The Iraqi military failed in their attempt to retake the city of Tikrit on Sunday, as the ISIS declared the establishment of an Islamic state in territories controlled in Iraq and Syria. The Al Qaeda offshoot demanded allegiance to the Sunni Muslim insurgency from other Muslim groups in an audio recording posted online on the first day of the Muslim holy month of Ramadan.
The spokesman for the ISIS (Islamic State in Iraq and the Levant [Syria]), Abu Muhammad al-Adnani, announced that the group’s leader, Abu Bakr al-Baghdadi, was now the “caliph” (leader) of a newly established state whose borders encompass territory from the city of Aleppo in northwestern Syria to Diyala province in northeastern Iraq.
Abu Muhammad al-Adnani said al-Baghdadi was “the imam and khalifah (caliph) for the Muslims everywhere.” He also said that the group changed its name to the Islamic State, dropping any and all mention of Iraq and the Levant to mark the establishment of the first-ever Muslim caliphate in the modern age of liberal nation-states.
“The legality of all emirates, groups, states and organizations becomes null by the expansion of the caliph’s authority and the arrival of its troops to their areas,” al-Adnani added. “Listen to your caliph and obey him. Support your state, which grows every day.”
Whether the group will meet resistance from other indigenous Sunni and Shiite Muslim groups is far from clear. After all, it was just a day before that Iraqi officials claimed to have entered the city of Tikrit, which is Saddam Hussein’s hometown that is located just 80 miles north of the capital, Baghdad. However, Iraqi residents said Sunday that there was no sign of government troops or even militias loyal to the Iraqi Security Forces. They said the city remained largely in insurgent hands.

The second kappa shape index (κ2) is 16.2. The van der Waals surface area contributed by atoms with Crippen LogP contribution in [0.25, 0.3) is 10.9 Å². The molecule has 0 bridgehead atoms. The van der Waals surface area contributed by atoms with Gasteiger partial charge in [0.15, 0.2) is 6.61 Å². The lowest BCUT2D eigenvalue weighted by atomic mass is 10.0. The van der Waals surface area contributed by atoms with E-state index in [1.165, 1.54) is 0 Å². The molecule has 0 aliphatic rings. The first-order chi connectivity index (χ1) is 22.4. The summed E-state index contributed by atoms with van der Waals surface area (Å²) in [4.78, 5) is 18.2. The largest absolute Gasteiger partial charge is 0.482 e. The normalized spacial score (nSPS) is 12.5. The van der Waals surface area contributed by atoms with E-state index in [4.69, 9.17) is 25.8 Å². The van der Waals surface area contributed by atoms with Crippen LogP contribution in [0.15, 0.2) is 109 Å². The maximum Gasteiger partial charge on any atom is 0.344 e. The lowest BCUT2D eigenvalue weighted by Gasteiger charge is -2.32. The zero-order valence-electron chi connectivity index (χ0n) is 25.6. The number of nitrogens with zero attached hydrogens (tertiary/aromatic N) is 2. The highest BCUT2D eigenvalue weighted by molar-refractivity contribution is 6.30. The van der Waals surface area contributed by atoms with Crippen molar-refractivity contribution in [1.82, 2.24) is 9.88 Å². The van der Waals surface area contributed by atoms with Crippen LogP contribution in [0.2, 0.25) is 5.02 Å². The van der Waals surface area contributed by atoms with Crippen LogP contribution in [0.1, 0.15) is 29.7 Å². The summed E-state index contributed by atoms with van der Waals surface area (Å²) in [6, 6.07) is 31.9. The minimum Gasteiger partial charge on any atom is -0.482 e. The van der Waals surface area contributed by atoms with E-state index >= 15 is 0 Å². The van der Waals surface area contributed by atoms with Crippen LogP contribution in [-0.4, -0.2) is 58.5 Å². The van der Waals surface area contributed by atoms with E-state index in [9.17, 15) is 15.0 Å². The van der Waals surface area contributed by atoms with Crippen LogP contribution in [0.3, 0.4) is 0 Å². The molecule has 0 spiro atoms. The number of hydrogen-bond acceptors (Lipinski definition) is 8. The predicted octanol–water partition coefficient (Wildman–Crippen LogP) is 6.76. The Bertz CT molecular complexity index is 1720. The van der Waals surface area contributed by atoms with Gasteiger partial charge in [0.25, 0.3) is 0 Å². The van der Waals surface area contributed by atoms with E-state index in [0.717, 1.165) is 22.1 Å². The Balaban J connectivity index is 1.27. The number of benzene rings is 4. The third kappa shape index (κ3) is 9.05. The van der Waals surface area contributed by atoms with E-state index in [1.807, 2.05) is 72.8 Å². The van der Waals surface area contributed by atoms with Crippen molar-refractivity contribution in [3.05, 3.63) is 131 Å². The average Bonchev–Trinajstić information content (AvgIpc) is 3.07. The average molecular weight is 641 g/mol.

The failure to retake Tikrit reflects a defeat for the U.S., as well. Jawad al-Bolani, a security official in the provincial operation command, told The Associated Press the U.S. was sharing intelligence with Iraq and played an “essential” role in the offensive. Yet, the ISIS clearly was one step ahead of the Iraq-American offensive, as ISIS fighters positioned outside of the city were able to halt the Iraqi assault even before they reached the city boundaries.
Muslim extremists and other Muslim nationalists have long dreamed of reestablishing an Islamic state, otherwise known as a caliphate, akin to the Ottoman Empire that ruled over the Middle East, large regions in North Africa, and even in the region of southern-eastern Europe.